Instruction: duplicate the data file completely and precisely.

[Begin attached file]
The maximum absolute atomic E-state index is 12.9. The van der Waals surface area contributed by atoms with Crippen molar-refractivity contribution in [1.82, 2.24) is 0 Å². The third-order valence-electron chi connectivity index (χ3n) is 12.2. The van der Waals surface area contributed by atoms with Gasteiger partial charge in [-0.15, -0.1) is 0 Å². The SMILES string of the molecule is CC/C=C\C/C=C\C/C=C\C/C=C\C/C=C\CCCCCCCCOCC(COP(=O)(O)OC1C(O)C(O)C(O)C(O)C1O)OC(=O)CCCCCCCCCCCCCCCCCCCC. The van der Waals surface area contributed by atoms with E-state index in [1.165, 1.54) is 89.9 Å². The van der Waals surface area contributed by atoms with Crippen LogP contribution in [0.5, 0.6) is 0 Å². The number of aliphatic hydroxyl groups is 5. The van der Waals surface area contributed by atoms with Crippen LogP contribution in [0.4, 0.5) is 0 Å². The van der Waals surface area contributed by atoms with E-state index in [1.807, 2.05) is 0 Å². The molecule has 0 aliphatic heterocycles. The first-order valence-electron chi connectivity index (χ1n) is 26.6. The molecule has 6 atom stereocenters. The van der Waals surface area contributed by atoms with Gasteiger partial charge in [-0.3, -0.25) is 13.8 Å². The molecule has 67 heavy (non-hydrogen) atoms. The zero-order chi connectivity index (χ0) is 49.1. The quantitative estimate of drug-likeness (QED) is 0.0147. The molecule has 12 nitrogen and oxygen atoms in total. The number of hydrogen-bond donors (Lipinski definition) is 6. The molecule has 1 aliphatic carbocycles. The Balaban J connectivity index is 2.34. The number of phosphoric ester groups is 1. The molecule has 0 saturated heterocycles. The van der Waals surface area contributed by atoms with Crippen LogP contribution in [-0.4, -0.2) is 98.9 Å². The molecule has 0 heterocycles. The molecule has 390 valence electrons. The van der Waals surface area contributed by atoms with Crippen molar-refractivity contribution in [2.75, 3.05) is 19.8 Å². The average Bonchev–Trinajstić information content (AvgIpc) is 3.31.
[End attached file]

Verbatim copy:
The maximum absolute atomic E-state index is 12.9. The van der Waals surface area contributed by atoms with Crippen molar-refractivity contribution in [1.82, 2.24) is 0 Å². The third-order valence-electron chi connectivity index (χ3n) is 12.2. The van der Waals surface area contributed by atoms with Gasteiger partial charge in [-0.15, -0.1) is 0 Å². The SMILES string of the molecule is CC/C=C\C/C=C\C/C=C\C/C=C\C/C=C\CCCCCCCCOCC(COP(=O)(O)OC1C(O)C(O)C(O)C(O)C1O)OC(=O)CCCCCCCCCCCCCCCCCCCC. The van der Waals surface area contributed by atoms with E-state index in [1.165, 1.54) is 89.9 Å². The van der Waals surface area contributed by atoms with Crippen LogP contribution in [0.5, 0.6) is 0 Å². The number of aliphatic hydroxyl groups is 5. The van der Waals surface area contributed by atoms with Crippen LogP contribution in [0.4, 0.5) is 0 Å². The van der Waals surface area contributed by atoms with E-state index in [1.807, 2.05) is 0 Å². The molecule has 0 aliphatic heterocycles. The first-order valence-electron chi connectivity index (χ1n) is 26.6. The molecule has 6 atom stereocenters. The van der Waals surface area contributed by atoms with Gasteiger partial charge in [-0.3, -0.25) is 13.8 Å². The molecule has 67 heavy (non-hydrogen) atoms. The zero-order chi connectivity index (χ0) is 49.1. The quantitative estimate of drug-likeness (QED) is 0.0147. The molecule has 12 nitrogen and oxygen atoms in total. The number of hydrogen-bond donors (Lipinski definition) is 6. The molecule has 1 aliphatic carbocycles. The Balaban J connectivity index is 2.34. The number of phosphoric ester groups is 1. The molecule has 0 saturated heterocycles. The van der Waals surface area contributed by atoms with Crippen LogP contribution in [-0.4, -0.2) is 98.9 Å². The molecule has 0 heterocycles. The molecule has 390 valence electrons. The van der Waals surface area contributed by atoms with Crippen molar-refractivity contribution in [2.75, 3.05) is 19.8 Å². The average Bonchev–Trinajstić information content (AvgIpc) is 3.31.